Shrewsbury – It has been said by world leaders, scientists and economists that “water is the new gold” and that the “next great war will be over water.” The issue of water may not have reached that critical a stage yet in central Massachusetts, but it is still a significant factor in every part of our lives. That was the consensus of several legislators who participated in a forum March 30 hosted by the League of Women Voters (LWV) in Shrewsbury.
The forum, which was held at the Veterans, Inc. building, was one in a series of events sponsored by the LWV on different issues regarding water. The series was developed after Shrewsbury residents expressed an interest in learning more about the town's water and wastewater infrastructures during last year's Town Meeting, when several articles related to water were discussed, according to Melanie Petrucci of the LWV.
At the March 30 event, State Senators Michael Moore, D – Millbury and Jamie Eldridge, D -Acton and State Representatives Matthew Beaton, R – Shrewsbury and Carolyn Dykema, D –Holliston, were invited to speak about some of the different water and wastewater rules and regulations that municipalities are currently mandated to follow.
Eldridge spoke of the legislative group he is currently chairing, the Water Infrastructure Finance Commission (WIFC).
“Not a lot of people think of water and the associated costs,” he said. “There are not a lot of thoughts that we will run out of it.”
The commission's four main goals, he said, were to: 1) do a needs analysis regarding water across the commonwealth; 2) study how innovative technology could help; 3) address the issue of municipal financing – in essence, find ways to help towns with the increasing costs of financing not only water but wastewater; and 4) analyze short- and long-term revenue issues – assess ways that municipalities can pay for renovations to new facilities and/or build new infrastructures.
“Water is not only critical for quality of life but also critical to the environment and economic growth,” he said. “There needs to be a proper investment in it.
“This commission is exactly what we need,” Beaton added. “We need to focus on preservation, but in a fiscally responsible way.”
Noting that Shrewsbury recently had “substantial” sewer increases, he asked, “How do we do upgrades but reduce fi- nancial costs to the taxpayers?”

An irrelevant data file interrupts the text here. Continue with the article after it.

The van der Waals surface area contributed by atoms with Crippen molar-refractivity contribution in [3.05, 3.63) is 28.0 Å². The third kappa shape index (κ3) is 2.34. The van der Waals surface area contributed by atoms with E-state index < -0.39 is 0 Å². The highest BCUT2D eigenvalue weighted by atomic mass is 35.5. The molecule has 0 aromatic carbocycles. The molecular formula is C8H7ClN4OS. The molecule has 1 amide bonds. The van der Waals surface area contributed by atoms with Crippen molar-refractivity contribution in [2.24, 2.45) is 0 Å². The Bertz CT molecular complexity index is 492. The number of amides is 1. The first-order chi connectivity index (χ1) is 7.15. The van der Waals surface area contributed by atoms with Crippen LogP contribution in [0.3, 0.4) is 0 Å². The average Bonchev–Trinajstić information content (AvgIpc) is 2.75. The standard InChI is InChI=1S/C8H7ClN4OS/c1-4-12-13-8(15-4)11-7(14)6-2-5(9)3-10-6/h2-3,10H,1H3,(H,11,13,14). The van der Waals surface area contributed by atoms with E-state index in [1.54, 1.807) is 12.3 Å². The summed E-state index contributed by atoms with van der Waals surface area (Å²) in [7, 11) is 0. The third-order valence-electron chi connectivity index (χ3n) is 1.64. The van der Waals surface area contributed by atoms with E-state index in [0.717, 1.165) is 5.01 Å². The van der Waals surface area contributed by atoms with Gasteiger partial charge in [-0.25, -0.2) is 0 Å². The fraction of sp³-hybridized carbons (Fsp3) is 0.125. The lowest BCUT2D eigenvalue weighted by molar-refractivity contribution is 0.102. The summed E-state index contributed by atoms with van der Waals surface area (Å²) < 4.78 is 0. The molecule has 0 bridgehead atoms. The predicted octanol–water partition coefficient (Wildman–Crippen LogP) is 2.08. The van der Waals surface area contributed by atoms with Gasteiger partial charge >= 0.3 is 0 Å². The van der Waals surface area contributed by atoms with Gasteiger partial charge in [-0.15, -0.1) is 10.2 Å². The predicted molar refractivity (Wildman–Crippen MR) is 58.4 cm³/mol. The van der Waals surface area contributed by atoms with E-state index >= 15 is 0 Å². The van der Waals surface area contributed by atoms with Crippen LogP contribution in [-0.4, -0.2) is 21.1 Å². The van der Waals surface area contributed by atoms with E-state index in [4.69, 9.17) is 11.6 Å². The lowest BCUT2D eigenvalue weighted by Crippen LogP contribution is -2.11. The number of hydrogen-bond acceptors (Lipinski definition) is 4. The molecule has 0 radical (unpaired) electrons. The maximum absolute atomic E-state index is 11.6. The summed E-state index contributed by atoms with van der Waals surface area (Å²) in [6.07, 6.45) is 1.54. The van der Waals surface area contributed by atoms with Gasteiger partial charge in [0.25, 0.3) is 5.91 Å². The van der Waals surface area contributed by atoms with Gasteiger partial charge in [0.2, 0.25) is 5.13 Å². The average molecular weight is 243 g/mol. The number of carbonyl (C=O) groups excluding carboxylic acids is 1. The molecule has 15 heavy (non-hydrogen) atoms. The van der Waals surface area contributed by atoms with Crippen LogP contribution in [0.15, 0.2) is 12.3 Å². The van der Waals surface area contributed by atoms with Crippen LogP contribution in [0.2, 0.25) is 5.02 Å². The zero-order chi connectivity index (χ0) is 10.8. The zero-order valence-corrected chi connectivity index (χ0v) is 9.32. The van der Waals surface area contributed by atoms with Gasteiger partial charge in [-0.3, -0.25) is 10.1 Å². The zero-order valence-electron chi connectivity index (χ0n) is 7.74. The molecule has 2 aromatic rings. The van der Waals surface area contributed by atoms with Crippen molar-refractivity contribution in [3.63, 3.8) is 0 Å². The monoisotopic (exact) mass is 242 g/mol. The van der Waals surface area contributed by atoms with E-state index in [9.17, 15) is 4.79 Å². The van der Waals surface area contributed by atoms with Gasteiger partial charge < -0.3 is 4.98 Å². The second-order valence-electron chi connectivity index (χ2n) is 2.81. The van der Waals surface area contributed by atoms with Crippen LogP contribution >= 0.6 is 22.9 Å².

Proposed federal mandates that will require even more stringent and expensive measures regarding water and wastewater also warrant close review, he said.
“Some findings [in recent federal reports] were ambiguous and arbitrary,” he said. “We need to look at the costbenefi t analysis. Who's going to pay for this and for how long?”
Moore agreed with his colleagues on the impact of mandated federal regulations on a community's finances.
“The federal government must do a realistic cost-benefit,” he said. “Some towns haven's even finished their first phase of their upgrades. Now they may be facing even more.”
Dykema, who serves on the WIFC with Eldridge, said she would like to see communities start talking about priorities and finding a balance between maintenance needs (such as fixing leaky pipes) and upgrades.
“There's a lot of commercial development in the Metrowest area,” Eldridge noted. “For municipalities to have to pay for all of this [regarding the issues of water and wastewater] is unsustainable. The federal government needs to step up also.”
Dykema agreed, and noted that the federal government paid 75 percent of the costs in the 1970s for water and wastewater plants.
“Those days are over,” she said.
There will be several other events in the water series this spring and summer, including a forum on wastewater and stormwater Wednesday, May 11, at Veterans Inc. More information may be found at http://Shrewsbury.ma.lwvnet.org.